Investment Commentary – October 7th, 2015
Market Indices as of Market Close October 7th, 2015
Dow 16,912 (-5.11 % YTD)
S&P 500 1,996 (-3.06% YTD)
NASDAQ 4,791 (1.16% YTD)
Global Dow 2,379 (52 week low 2,203 /2,644 high)
10-year Treasury 2.07 (52 week low 1.64/high 2.50)
Gold $1,146 (52 week low $1,074/high $1,310)
Oil $48.11 (52 week low $38.51/high $85.20)
Dow posts best win streak since July as U.S. stocks end higher
U.S. stocks closed modestly higher on Wednesday as a rally in health-care stocks helped propel stocks to gains during a shaky trading session. Analysts said that investors are still unwinding bets that stocks will fall further — a crowded trading strategy that has produced big intraday-trading swings. The S&P 500 SPX, +0.80% closed 15.90 points, or 0.8%, higher at 1,995.82. The Dow Jones Industrial Average DJIA, +0.73% added 122.10 points, or 0.7%, to 16,912.29. The Nasdaq Composite COMP, +0.90% ended the day up 42.79 points, or 0.9%, at 4,791.15.
BlackRock Calls for Halting Stock Market to Avoid Volatility
BlackRock Inc., the world’s biggest asset manager, has its own remedy for days of extraordinary volatility in the U.S. equity market: Shut it down.
Among the fund company’s suggestions: The entire $23 trillion market should automatically come to a halt if a certain number of shares stop trading, giving traders time to regroup on a wild day, according to BlackRock. Tweaking the rules on halts and making all stock openings electronic are among other ideas in a paper published Wednesday by the firm.
BlackRock’s proposals come as money managers talk with market-makers and stock exchanges to identify what happened amid the market turmoil on Aug. 24 and how to prevent a repeat. Trading that day was disrupted by delayed openings, more than 1,000 halts, and wild price swings. The fund company believes that many of its recommendations can be adopted with a minimum of fuss.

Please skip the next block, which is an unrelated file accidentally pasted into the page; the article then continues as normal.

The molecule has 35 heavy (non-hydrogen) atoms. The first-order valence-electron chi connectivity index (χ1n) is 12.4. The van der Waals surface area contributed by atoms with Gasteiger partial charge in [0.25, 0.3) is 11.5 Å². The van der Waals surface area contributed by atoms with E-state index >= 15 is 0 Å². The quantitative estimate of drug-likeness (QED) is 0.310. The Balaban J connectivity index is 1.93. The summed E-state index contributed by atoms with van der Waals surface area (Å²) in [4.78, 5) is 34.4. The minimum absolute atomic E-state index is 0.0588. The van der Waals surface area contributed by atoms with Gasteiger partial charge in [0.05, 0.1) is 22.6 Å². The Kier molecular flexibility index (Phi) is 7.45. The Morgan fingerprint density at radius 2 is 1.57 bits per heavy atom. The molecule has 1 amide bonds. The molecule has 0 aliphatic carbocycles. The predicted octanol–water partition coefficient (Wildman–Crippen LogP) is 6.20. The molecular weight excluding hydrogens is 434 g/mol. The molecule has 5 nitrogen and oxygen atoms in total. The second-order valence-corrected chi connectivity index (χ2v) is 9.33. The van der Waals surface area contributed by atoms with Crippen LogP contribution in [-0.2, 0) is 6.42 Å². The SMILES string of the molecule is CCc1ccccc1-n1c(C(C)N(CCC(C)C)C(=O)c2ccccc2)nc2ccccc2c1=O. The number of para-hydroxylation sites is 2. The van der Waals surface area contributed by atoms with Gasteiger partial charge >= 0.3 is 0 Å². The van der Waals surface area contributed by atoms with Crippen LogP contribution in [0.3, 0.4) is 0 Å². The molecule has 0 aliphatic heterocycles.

“They’re all very doable changes without a whole lot of magic,” Barbara Novick, co-vice chairman of BlackRock, said in an interview. “I don’t think they’re going to be contentious. I don’t think they’re going to be difficult.”
This day in Business History: October 7th 1913 Moving Assembly Line at Ford
For the first time, Henry Ford’s entire Highland Park, Michigan automobile factory is run on a continuously moving assembly line when the chassis–the automobile’s frame–is assembled using the revolutionary industrial technique. A motor and rope pulled the chassis past workers and parts on the factory floor, cutting the man-hours required to complete one “Model T” from 12-1/2 hours to six. Within a year, further assembly line improvements reduced the time required to 93 man-minutes. The staggering increase in productivity affected by Ford’s use of the moving assembly line allowed him to drastically reduce the cost of the Model T, thereby accomplishing his dream of making the car affordable to ordinary consumers.
The views presented are not intended to be relied on as a forecast, research or investment advice and are the opinions of the sources cited and are subject to change based on subsequent developments. They are not a recommendation, offer or solicitation to buy or sell any securities or to adopt any investment strategy.